Lately, I’m worrying about my constant slope of studying will that results on my sloth side to arise (okay apparently that is my nature, but yeah it is just growing more and more these days). Therefore, I’m trying to summon my remaining intelligence side (if there is still any) by doing the long gone hobby of my innocence youth: reading. But then, yeah age never lies; 15 minutes of reading a somewhat heavy book (can be literally or figuratively “heavy”) is more than enough to send me to the peaceful world called dream. Okay then now I am on my plan B: writing!! But it still needs reading tho….uuumm it’s okay, in fact I can kill two birds with one stone then…(I don’t know whether the proverb suits -___-) .
This blog is one of the results of my mission in bringing back my intelligence side (once more, if there is any), and my choice is to write poems. The reason is that, writing poems needs less reading to get references (that cuts the possibility of me to fall to sleep too often), poems are short, even there are several poems consisting just a word or two, and in poems there is no right nor wrong….everybody will have different thought, so nobody will judge me right nor wrong hahahahaha.
So then it happened that my friend, who is now officially an author, invite me to join her “activity” in twitter: writing a “haiku,” a short poem from Japan. She wrote several haikus in her twitter with hashtag #haikunow. So then, I tried to write some while was learning to find what “haiku” is.
Haiku is originated from ancient Japan culture. It is a short poems consists of 17 “on,” Japanese phonetic unit or known as mora to English-speaking linguists (don’t ask me more about mora, google it :D). These 17 ons are divided into three lines with the formation of 5 – 7 – 5 (yes I know, I make it sounds like a soccer formation -_____-). This Japanese haiku is strongly influenced by the Japanese culture. It has several features that only occur in Japanese culture, like kigo, a seasonal reference. Kigo is usually a word that defines the seasonal occurrence, and it depends so much to the Japanese culture (and that’s why haiku is often defined as poem of nature) . For example, the word “frog,” in Japanese culture, has close connection to the “spring;” it of course needs a little adaptation and reading (oh not again) in Japanese culture. But as the haiku is getting popular throughout the world, some haikus were translated into English and other languages. The problem is, the on that only occurs in Japanese language cannot be maintained in the translated version of haiku, due to the differences in language and phonetic features.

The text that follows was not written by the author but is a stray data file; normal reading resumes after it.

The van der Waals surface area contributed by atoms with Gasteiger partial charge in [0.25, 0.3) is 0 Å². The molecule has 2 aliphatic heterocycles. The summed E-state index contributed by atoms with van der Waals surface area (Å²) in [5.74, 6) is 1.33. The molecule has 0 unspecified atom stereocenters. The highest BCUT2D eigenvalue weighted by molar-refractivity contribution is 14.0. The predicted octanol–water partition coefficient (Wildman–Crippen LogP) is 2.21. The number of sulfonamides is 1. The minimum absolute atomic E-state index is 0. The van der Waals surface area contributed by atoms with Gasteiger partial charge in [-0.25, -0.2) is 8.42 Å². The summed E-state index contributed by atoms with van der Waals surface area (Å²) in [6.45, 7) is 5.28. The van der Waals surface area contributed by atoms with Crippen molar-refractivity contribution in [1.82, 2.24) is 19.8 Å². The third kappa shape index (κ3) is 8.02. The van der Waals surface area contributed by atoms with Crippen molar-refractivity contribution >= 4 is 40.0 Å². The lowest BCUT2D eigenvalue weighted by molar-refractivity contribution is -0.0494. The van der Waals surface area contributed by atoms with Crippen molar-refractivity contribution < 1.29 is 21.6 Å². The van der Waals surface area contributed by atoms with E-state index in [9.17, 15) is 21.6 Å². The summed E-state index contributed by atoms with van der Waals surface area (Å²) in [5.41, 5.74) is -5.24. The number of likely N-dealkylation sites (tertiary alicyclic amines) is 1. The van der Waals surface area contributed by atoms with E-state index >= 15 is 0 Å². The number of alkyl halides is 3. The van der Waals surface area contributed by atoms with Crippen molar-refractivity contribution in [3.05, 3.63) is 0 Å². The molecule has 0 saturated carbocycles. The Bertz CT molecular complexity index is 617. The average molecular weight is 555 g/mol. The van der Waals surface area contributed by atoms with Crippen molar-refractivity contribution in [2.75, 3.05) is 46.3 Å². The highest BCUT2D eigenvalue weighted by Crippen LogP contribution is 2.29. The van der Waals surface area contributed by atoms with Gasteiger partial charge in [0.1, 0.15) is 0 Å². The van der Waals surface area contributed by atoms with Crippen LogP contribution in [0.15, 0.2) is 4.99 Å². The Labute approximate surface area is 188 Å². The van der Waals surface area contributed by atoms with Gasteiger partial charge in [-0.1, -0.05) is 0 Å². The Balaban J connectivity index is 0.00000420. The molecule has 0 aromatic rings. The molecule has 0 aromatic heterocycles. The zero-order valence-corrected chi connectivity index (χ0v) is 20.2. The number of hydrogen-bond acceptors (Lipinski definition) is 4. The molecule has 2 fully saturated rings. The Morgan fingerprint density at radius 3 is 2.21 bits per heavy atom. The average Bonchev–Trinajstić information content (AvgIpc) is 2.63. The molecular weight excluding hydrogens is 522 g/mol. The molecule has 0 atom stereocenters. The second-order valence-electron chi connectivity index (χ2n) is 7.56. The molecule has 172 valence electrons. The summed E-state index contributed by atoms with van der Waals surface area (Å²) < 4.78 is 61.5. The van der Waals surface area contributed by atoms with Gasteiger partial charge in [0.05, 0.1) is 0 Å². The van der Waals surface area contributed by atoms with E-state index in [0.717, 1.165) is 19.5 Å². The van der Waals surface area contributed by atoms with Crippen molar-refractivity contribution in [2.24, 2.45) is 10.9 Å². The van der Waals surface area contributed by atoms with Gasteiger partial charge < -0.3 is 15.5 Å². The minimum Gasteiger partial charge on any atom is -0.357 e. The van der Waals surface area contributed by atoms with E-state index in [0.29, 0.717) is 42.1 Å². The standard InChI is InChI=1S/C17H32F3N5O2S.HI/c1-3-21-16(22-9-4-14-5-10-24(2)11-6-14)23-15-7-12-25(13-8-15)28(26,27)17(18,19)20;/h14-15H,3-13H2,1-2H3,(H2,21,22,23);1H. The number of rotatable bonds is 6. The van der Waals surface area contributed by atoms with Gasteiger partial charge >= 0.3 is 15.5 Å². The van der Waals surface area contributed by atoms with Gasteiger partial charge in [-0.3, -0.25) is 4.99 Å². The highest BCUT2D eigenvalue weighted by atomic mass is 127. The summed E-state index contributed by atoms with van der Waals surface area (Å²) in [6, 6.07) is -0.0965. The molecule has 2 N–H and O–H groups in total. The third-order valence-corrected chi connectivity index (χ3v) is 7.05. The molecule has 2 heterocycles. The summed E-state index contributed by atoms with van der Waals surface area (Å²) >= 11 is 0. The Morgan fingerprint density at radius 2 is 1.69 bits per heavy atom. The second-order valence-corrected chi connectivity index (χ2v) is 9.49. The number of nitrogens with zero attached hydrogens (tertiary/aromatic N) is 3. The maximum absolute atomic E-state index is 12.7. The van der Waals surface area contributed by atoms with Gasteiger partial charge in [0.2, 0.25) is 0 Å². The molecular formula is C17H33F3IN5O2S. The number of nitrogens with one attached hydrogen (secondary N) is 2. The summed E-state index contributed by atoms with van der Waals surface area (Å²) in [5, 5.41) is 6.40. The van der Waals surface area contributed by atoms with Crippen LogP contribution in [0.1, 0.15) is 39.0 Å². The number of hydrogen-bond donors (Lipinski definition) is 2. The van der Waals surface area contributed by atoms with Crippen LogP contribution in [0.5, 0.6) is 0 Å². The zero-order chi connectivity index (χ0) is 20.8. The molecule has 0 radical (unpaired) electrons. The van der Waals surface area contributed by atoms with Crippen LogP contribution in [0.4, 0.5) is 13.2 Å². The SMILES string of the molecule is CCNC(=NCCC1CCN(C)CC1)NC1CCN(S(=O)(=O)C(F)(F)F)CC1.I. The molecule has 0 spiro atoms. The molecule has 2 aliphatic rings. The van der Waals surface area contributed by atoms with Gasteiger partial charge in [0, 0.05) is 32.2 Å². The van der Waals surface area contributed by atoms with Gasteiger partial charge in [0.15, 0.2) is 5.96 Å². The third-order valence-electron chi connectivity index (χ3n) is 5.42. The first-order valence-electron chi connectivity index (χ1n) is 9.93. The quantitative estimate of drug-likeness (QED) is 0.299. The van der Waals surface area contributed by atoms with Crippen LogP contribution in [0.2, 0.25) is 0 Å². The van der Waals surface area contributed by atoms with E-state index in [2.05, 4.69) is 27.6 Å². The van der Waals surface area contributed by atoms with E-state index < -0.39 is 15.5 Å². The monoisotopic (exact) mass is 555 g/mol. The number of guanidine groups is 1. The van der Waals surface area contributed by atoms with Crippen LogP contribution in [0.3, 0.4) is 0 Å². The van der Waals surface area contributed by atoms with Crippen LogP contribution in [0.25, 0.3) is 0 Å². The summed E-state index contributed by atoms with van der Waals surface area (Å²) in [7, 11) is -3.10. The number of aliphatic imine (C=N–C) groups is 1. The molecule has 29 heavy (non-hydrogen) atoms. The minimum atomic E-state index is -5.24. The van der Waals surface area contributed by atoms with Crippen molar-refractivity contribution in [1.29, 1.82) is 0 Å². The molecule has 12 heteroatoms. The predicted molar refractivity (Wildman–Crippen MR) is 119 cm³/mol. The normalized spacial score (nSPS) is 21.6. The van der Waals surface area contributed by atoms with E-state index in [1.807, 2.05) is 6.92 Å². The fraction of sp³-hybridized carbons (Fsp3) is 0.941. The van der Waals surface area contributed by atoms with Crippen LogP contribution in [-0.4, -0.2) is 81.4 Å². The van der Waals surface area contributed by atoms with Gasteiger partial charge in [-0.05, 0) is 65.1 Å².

The best-known example of haiku is “bashou” (old pond)
Furuike ya kawazu tobikomu mizu no oto
and is separated into on as:
fu-ru-i-ke ya (5)
ka-wa-zu to-bi-ko-mu (7)
mi-zu no o-to (5)
and is translated as
A frog leaps in
Note that the Japanese original haiku is written in Kanji in one line downward. Given the differences in on, it is nearly impossible that the translation of Haiku could take the 5-7-5 order strictly. Even the Japanese modern haiku also formed in the “free form.” Nowadays, haiku also can be found in every language like of English, Indonesian, or Spanish, therefore the ancient features of Japanese haiku are rarely exist in the modern haikus. So in short (in my short thinking to be precise :p), haiku is a simple and short poems consist of three lines. Of course you cannot take my definition into account as a reference; it is merely a naïf definition since I also am in the middle of learning about haiku (and gosh that will involve reading -______-)
So, back to my mission, this haiku is somewhat suits my needs of short, simple form of writing to ignite my brain :D. And so, may we, ups I mean may I begin to study haiku then?
Fifteen minutes deep